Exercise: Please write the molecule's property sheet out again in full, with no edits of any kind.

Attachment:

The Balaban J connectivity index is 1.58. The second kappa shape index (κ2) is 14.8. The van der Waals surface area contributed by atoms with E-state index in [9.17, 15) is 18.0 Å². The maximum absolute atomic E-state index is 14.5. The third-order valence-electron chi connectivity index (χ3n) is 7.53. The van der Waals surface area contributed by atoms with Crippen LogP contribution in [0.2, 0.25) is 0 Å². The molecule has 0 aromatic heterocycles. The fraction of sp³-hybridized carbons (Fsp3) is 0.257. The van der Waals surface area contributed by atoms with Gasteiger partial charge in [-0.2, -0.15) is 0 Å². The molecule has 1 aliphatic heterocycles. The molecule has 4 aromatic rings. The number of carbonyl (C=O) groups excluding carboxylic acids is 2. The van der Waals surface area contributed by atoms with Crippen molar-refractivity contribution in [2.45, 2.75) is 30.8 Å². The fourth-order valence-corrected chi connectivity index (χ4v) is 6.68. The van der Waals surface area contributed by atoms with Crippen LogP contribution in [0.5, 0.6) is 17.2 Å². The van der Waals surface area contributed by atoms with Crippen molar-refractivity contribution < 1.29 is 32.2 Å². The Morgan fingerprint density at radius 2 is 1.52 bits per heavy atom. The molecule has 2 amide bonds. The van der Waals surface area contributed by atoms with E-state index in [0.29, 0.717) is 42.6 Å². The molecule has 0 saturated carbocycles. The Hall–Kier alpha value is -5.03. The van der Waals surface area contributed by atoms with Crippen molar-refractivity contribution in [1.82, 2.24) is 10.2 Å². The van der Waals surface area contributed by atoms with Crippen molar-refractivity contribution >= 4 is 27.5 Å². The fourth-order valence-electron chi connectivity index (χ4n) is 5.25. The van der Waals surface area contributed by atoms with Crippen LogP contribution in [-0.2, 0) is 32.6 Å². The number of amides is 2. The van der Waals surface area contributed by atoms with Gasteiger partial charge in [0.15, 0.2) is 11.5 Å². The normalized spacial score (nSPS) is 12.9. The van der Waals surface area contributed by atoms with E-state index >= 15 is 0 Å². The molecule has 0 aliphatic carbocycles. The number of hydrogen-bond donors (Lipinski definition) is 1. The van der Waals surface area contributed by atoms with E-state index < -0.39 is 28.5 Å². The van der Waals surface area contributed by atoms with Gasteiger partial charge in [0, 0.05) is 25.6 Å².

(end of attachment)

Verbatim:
The Balaban J connectivity index is 1.58. The second kappa shape index (κ2) is 14.8. The van der Waals surface area contributed by atoms with E-state index in [9.17, 15) is 18.0 Å². The maximum absolute atomic E-state index is 14.5. The third-order valence-electron chi connectivity index (χ3n) is 7.53. The van der Waals surface area contributed by atoms with Crippen LogP contribution in [0.2, 0.25) is 0 Å². The molecule has 0 aromatic heterocycles. The fraction of sp³-hybridized carbons (Fsp3) is 0.257. The van der Waals surface area contributed by atoms with Gasteiger partial charge in [-0.2, -0.15) is 0 Å². The molecule has 1 aliphatic heterocycles. The molecule has 4 aromatic rings. The number of carbonyl (C=O) groups excluding carboxylic acids is 2. The van der Waals surface area contributed by atoms with Crippen molar-refractivity contribution in [2.45, 2.75) is 30.8 Å². The fourth-order valence-corrected chi connectivity index (χ4v) is 6.68. The van der Waals surface area contributed by atoms with Crippen LogP contribution in [0.5, 0.6) is 17.2 Å². The van der Waals surface area contributed by atoms with Crippen molar-refractivity contribution < 1.29 is 32.2 Å². The Morgan fingerprint density at radius 2 is 1.52 bits per heavy atom. The molecule has 2 amide bonds. The van der Waals surface area contributed by atoms with E-state index in [0.29, 0.717) is 42.6 Å². The molecule has 0 saturated carbocycles. The Hall–Kier alpha value is -5.03. The van der Waals surface area contributed by atoms with Crippen molar-refractivity contribution in [1.82, 2.24) is 10.2 Å². The van der Waals surface area contributed by atoms with Crippen molar-refractivity contribution >= 4 is 27.5 Å². The fourth-order valence-electron chi connectivity index (χ4n) is 5.25. The van der Waals surface area contributed by atoms with Crippen LogP contribution in [-0.2, 0) is 32.6 Å². The number of amides is 2. The van der Waals surface area contributed by atoms with Gasteiger partial charge in [0.15, 0.2) is 11.5 Å². The normalized spacial score (nSPS) is 12.9. The van der Waals surface area contributed by atoms with E-state index >= 15 is 0 Å². The molecule has 0 aliphatic carbocycles. The number of hydrogen-bond donors (Lipinski definition) is 1. The van der Waals surface area contributed by atoms with E-state index < -0.39 is 28.5 Å². The van der Waals surface area contributed by atoms with Gasteiger partial charge in [0, 0.05) is 25.6 Å².